Maybe that would have happened if the series had gone seven games, but Rosario made sure it did not, hitting his third home run of the NLCS to give the Atlanta Braves a 4-2 win Saturday and secure MVP honours. 

As the Braves advance to their first World Series since 1999, they can thank a man who did not make his first start for Atlanta until August 29 but has become indispensable. 

Rosario went 14 for 25 in the series for a staggering .560 batting average, driving in nine runs and scoring six himself. 

"We just couldn't figure him out," said Dodgers manager Dave Roberts. "He beat us the other way. He beat us to the pull side. He got hits off lefties, off righties. We tried to spin him. We went hard.

"We just didn't have an answer for him and when you've got that big guy [Freddie Freeman] looming behind him it's just kind of tough to pitch around him, who was clearly hot. But, yeah, we just didn't have an answer for him."

Rosario tied an MLB record for the most hits in a postseason series, but he could lay claim to owning it outright.

The four men he shares the mark with – Marco Scutaro (2012 NLCS), Kevin Youkilis (2007 ALCS), Albert Pujols (2004 NLCS) and Hideki Matsui (2004 ALCS) – all needed seven games to reach 14 hits. 

"It's just amazing how locked-in he is," Braves manager Brian Snitker said of Rosario. "It's been something else."

Atlanta acquired Rosario from the Cleveland Indians on July 30, just under three weeks after losing star outfielder Ronald Acuna Jr. for the season with a knee injury, but they knew they would have to wait for the newcomer to join the lineup. 

Rosario had been out since July 5 with an abdominal strain and would not become a regular fixture in the Braves lineup until mid-September, but no one is taking him out now. 

Though the 30-year-old has postseason experience from his time with the Minnesota Twins, he has never experienced anything like the last week or so. 

"This is obviously my greatest accomplishment of my career so far, this [MVP] trophy and this award, so it's something to definitely be proud of," Rosario said. 

"It's truly a great moment, not just in my career, but in my life as well, but I want more. I want to win the World Series."

The Atlanta Braves are headed to the World Series for the first time since 1999 after their hottest hitter led them past the Los Angeles Dodgers 4-2 in Game 6 of the National League Championship Series.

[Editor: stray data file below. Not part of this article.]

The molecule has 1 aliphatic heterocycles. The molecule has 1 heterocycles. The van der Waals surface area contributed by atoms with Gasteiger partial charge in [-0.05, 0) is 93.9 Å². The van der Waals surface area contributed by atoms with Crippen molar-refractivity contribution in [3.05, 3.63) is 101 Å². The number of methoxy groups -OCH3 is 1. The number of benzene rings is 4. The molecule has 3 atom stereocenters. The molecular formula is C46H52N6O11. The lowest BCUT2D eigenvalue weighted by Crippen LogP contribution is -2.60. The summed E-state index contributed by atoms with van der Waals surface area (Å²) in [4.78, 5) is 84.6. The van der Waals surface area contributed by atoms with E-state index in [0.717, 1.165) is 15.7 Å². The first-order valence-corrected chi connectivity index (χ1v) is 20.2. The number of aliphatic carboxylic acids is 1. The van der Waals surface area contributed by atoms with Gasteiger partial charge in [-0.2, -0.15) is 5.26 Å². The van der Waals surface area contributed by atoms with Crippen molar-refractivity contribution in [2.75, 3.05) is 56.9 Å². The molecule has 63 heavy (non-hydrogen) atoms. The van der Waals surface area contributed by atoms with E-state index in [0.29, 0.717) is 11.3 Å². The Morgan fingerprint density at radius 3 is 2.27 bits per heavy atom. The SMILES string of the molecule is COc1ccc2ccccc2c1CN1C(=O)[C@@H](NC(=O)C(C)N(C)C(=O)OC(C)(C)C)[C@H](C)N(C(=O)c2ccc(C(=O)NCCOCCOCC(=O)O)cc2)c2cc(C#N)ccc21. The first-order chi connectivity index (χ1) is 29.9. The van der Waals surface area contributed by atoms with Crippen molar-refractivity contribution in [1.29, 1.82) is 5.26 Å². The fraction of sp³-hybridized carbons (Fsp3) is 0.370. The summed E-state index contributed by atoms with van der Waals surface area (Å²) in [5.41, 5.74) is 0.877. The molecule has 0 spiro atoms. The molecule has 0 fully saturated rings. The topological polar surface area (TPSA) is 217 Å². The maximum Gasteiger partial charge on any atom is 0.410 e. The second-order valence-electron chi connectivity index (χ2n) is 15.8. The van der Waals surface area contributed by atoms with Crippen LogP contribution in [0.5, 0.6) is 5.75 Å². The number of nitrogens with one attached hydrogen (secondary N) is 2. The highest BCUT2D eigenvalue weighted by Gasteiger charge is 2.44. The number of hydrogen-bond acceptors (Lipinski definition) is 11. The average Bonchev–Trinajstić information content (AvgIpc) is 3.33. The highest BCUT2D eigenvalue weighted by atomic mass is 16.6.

Eddie Rosario's two-out, three-run homer off Walker Buehler in the fourth inning proved the difference for Atlanta, who ended the Dodgers' hopes of second successive title after Los Angeles won 106 games to Atlanta's 88 during the regular season. 

It was sweet revenge for the Braves after they blew a 3-1 series lead against the Dodgers in last year's NLCS. Los Angeles had won seven straight postseason elimination games before Saturday, four of them against the Braves. 

Austin Riley drove in the other Atlanta run with a first-inning double that scored Ozzie Albies and the Braves left the rest to their pitching staff. 

Starter Ian Anderson worked four strong innings but Atlanta manager Brian Snitker pinch-hit for him as part of the sequence that led to Rosario's game-changing homer. 

Relievers AJ Minter and Tyler Matzek did their part with two perfect innings each, striking out eight total batters around another rough outing from Luke Jackson, who allowed an A.J. Pollock RBI single in the seventh. 

Will Smith came on to close it out in the ninth before a roaring sellout crowd of 43,060 at Truist Park, where the Braves have won 10 of their last 11 games, and got Pollock to ground out to shortstop Dansby Swanson for the final out. 

Atlanta will face the American League champion Houston Astros for the title, with Game 1 set for Tuesday at Minute Maid Park.